7. As a dog trainer, I would say that most dog training books older than 10 years old should be weeded…so it would not surprise me that the same would go for ats and cat behavior too.

  8. Personally, I’d be sort of embarrassed to find a book I wrote on a site called “Awful Library Books”.

  9. @Victoria–It depends on the reason. If it’s just because the book is outdated, why be embarrassed? Every (non-fiction) book gets outdated eventually. (Fiction either gets outdated or becomes a classic.) If it’s based on the merits of the book itself, regardless of publication date, then perhaps.

  10. As a collector of cat books, I would love to have this book myself! That front picture alone, aaaaaw!
    In a library however, go for updated books, please! ( I am recently recovering from a similar fight at my local library, I wanted to kill an old cat book (and not even keep it myself, it was too horrible), but my coworker pointed out it was still checked out several times the last years! yeugh! I may have to accidently put it out in the rain overnight ;-> don’t tell them I said this…)

    I am superimpressed by the author herself showed up here, many Yays to you!
    I need to go find your newer books for my traumatized cat, a pet hoarder survivor who is scared of everyone and everything. He’s getting better, though, with lots of love and his favourite, hourslong bellyrubs!

    And yes, I am one of those librarian+cats combinations (and so is my soon-to-be husband..)

  11. I asked my cat about her self esteem. After I got up, followed her to her bathroom, ran water for her, and then followed her into the bedroom and rubbed her stomach and chest, all at her request. (And yes, the bathroom was remodeled in part around the cat. The contractor still refers to it as “the house with the cat bathroom.”) Apparently low self-esteem is not one of her problems.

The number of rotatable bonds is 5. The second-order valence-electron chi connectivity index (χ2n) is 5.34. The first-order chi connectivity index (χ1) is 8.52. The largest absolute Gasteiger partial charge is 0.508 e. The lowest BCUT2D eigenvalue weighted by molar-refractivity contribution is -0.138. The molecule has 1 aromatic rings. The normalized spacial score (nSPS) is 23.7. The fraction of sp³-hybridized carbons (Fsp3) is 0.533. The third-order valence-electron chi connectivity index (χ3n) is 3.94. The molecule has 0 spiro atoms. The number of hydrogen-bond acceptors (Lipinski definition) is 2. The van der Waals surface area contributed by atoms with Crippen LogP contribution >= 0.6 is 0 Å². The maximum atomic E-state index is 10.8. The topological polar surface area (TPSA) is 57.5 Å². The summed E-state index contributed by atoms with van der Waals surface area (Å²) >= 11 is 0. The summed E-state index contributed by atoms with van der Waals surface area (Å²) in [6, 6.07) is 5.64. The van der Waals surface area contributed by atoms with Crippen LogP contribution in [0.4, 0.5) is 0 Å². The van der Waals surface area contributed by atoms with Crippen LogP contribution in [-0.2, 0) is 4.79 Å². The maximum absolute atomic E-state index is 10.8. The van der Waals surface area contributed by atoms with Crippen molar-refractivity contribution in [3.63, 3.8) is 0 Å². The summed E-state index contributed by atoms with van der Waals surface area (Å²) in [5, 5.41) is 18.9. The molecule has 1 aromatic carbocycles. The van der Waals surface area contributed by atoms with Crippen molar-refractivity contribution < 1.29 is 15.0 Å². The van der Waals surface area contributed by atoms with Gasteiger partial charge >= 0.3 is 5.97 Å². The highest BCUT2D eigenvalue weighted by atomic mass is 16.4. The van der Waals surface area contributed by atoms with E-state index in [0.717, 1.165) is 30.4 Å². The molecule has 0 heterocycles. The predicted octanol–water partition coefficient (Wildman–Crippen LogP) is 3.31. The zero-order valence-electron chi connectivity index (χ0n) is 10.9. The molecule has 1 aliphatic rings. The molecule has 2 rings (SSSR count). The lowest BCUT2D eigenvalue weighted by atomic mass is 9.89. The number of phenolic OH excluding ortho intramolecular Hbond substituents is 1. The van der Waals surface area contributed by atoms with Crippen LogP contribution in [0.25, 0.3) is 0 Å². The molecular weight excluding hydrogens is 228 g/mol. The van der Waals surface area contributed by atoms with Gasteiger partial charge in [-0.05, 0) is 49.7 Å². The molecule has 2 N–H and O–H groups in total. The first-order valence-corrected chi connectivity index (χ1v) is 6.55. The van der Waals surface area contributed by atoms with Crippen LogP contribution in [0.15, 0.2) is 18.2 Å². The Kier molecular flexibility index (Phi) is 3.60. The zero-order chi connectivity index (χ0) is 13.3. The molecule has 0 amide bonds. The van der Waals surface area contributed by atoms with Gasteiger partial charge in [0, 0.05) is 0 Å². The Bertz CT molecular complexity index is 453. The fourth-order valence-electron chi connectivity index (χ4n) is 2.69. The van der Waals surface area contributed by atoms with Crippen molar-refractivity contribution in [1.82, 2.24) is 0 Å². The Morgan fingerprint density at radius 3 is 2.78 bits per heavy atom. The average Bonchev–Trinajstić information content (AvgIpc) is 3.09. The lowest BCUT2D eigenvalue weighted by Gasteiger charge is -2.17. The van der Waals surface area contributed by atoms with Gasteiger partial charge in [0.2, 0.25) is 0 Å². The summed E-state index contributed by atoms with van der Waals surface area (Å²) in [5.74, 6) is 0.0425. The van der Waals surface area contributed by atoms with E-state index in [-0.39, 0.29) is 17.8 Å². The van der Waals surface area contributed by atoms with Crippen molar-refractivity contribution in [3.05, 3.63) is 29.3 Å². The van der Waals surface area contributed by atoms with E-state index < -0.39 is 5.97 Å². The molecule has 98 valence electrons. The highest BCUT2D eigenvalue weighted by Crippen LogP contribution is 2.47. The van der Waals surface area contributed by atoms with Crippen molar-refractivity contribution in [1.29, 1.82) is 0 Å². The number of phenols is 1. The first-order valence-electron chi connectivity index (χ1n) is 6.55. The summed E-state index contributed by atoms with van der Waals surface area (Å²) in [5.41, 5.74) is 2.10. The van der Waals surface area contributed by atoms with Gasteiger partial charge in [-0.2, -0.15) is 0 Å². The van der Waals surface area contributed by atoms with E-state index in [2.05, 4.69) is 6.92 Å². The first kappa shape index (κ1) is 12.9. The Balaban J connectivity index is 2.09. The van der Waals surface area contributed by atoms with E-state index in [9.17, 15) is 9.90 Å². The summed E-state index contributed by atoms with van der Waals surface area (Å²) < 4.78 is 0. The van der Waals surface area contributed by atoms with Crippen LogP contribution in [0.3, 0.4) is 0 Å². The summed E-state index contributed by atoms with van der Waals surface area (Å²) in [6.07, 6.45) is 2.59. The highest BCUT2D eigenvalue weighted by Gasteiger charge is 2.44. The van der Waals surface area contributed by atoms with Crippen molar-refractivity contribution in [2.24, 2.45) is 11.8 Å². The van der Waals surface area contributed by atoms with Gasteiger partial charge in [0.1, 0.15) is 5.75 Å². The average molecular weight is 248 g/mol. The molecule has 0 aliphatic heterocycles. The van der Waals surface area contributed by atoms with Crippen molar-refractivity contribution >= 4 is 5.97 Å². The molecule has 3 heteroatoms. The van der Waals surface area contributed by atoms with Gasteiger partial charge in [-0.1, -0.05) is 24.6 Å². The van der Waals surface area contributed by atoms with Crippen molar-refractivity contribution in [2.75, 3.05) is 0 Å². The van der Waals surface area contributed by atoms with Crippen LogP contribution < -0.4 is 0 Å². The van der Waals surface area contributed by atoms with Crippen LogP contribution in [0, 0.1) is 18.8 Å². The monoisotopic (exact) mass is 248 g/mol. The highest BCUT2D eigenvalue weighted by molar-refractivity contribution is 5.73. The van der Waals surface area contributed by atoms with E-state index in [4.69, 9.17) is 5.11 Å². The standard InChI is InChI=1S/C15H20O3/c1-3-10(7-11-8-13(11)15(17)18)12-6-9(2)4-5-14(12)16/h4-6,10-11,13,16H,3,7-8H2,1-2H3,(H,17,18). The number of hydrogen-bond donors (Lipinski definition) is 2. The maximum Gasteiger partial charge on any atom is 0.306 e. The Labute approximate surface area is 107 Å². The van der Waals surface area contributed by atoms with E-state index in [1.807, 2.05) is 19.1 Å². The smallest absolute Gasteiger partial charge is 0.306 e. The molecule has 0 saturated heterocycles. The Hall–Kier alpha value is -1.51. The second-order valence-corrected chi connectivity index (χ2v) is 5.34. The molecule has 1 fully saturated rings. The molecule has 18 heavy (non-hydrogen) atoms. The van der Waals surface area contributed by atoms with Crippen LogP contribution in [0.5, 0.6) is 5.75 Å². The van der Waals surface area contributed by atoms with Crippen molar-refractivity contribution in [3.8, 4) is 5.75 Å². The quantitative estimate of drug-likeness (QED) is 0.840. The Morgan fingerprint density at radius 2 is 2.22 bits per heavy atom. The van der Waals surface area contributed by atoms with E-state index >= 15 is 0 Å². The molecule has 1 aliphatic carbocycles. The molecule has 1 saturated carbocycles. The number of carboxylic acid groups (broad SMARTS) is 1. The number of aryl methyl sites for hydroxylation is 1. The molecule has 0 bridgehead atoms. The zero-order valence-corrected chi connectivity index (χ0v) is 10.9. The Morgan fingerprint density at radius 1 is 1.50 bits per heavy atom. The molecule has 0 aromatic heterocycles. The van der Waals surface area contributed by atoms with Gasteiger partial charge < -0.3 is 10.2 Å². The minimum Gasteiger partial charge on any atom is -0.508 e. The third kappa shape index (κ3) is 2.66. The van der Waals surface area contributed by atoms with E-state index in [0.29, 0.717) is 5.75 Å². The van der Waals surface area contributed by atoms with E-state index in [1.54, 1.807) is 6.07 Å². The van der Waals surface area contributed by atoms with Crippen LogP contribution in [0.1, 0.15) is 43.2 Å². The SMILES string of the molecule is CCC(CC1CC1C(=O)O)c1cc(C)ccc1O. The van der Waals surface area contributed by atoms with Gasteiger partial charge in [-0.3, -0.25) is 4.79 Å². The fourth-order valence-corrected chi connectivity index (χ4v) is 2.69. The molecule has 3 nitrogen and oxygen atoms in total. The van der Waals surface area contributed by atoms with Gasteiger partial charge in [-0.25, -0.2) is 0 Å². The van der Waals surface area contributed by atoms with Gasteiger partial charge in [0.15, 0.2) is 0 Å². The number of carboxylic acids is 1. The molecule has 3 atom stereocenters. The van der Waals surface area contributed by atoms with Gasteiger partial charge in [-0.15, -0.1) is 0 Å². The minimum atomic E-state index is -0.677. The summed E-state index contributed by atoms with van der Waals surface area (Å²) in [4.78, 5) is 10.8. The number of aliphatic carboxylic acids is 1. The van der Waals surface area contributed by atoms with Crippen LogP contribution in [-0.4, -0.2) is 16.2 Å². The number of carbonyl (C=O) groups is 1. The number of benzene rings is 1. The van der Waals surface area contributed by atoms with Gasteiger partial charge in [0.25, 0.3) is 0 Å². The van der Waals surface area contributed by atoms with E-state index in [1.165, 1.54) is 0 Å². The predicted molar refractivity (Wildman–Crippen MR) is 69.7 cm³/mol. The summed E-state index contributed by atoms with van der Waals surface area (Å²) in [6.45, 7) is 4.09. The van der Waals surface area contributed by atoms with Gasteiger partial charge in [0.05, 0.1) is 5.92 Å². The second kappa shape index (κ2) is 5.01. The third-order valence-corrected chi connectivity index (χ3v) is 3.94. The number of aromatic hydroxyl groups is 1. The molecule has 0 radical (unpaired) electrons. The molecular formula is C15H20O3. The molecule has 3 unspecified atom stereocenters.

12. I would love pics of the cat bathroom. I know a guy who had an exhaust fan installed floor level near the litter box. It comes on automatically right after his cat leaves the litter box.

  13. Okay, here’s the deal, cat lovers and cat haters. Cats are not people. We’ve had cats for years, and we’ve learned two related things about them: (1) They are moveable furniture, and (2) as such, they are wonderful for balance training for the people who move around them.

    And Angel, here’s the next line in the game: “The minister’s cat is a Bratty cat.”

  14. The minister’s cat is a conversable cat, at least around this house.

    We found a similar book and related TV show very useful when my husband acquired, on the same day, a wife, a teen-aged son, a house, a car, and a cat. He’s blind, and he never had a pet before. He thought cats and dogs were analagous, and the book/TV show helped him realize that they are not.

    Still, as you say, old and likely to not be selected as often as something with a more modern look.

  15. I too have a Siamese, and let me tell you, he has no problem with his self-esteem. If anything, he has too much of it!